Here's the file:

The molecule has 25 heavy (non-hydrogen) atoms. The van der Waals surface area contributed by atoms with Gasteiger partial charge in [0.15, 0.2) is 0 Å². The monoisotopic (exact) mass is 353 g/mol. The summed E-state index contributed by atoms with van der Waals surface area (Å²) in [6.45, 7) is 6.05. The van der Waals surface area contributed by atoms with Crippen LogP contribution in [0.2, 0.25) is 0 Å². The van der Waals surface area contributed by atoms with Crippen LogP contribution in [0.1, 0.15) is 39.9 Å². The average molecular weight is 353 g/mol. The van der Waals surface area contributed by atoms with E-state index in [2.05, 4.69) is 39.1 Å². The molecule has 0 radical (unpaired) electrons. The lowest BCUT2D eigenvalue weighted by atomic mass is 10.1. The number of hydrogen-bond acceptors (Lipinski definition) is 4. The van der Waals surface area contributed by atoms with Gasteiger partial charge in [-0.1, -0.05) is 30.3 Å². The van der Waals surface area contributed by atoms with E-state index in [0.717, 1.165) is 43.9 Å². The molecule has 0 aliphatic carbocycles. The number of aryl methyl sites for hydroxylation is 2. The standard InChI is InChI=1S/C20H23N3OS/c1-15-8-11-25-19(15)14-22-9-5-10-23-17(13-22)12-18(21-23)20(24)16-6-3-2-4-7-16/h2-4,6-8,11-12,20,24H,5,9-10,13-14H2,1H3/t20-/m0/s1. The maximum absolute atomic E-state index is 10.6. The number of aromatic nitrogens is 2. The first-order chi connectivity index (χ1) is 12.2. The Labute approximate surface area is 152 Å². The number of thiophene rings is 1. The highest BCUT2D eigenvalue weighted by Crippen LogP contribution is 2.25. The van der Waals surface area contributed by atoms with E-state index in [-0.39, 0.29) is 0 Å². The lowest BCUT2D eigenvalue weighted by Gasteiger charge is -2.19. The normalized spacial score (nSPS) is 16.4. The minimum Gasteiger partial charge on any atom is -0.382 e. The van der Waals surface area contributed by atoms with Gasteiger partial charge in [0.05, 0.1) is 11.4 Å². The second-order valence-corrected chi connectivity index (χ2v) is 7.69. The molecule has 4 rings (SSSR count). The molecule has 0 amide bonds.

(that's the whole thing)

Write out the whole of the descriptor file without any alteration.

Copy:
The molecule has 25 heavy (non-hydrogen) atoms. The van der Waals surface area contributed by atoms with Gasteiger partial charge in [0.15, 0.2) is 0 Å². The monoisotopic (exact) mass is 353 g/mol. The summed E-state index contributed by atoms with van der Waals surface area (Å²) in [6.45, 7) is 6.05. The van der Waals surface area contributed by atoms with Crippen LogP contribution in [0.2, 0.25) is 0 Å². The van der Waals surface area contributed by atoms with Crippen LogP contribution in [0.1, 0.15) is 39.9 Å². The average molecular weight is 353 g/mol. The van der Waals surface area contributed by atoms with E-state index in [2.05, 4.69) is 39.1 Å². The molecule has 0 radical (unpaired) electrons. The lowest BCUT2D eigenvalue weighted by atomic mass is 10.1. The number of hydrogen-bond acceptors (Lipinski definition) is 4. The van der Waals surface area contributed by atoms with Gasteiger partial charge in [-0.1, -0.05) is 30.3 Å². The van der Waals surface area contributed by atoms with E-state index in [0.717, 1.165) is 43.9 Å². The molecule has 0 aliphatic carbocycles. The number of aryl methyl sites for hydroxylation is 2. The standard InChI is InChI=1S/C20H23N3OS/c1-15-8-11-25-19(15)14-22-9-5-10-23-17(13-22)12-18(21-23)20(24)16-6-3-2-4-7-16/h2-4,6-8,11-12,20,24H,5,9-10,13-14H2,1H3/t20-/m0/s1. The maximum absolute atomic E-state index is 10.6. The number of aromatic nitrogens is 2. The first-order chi connectivity index (χ1) is 12.2. The Labute approximate surface area is 152 Å². The number of thiophene rings is 1. The highest BCUT2D eigenvalue weighted by Crippen LogP contribution is 2.25. The van der Waals surface area contributed by atoms with E-state index in [-0.39, 0.29) is 0 Å². The lowest BCUT2D eigenvalue weighted by Gasteiger charge is -2.19. The normalized spacial score (nSPS) is 16.4. The minimum Gasteiger partial charge on any atom is -0.382 e. The van der Waals surface area contributed by atoms with Gasteiger partial charge in [0.05, 0.1) is 11.4 Å². The second-order valence-corrected chi connectivity index (χ2v) is 7.69. The molecule has 4 rings (SSSR count). The molecule has 0 amide bonds.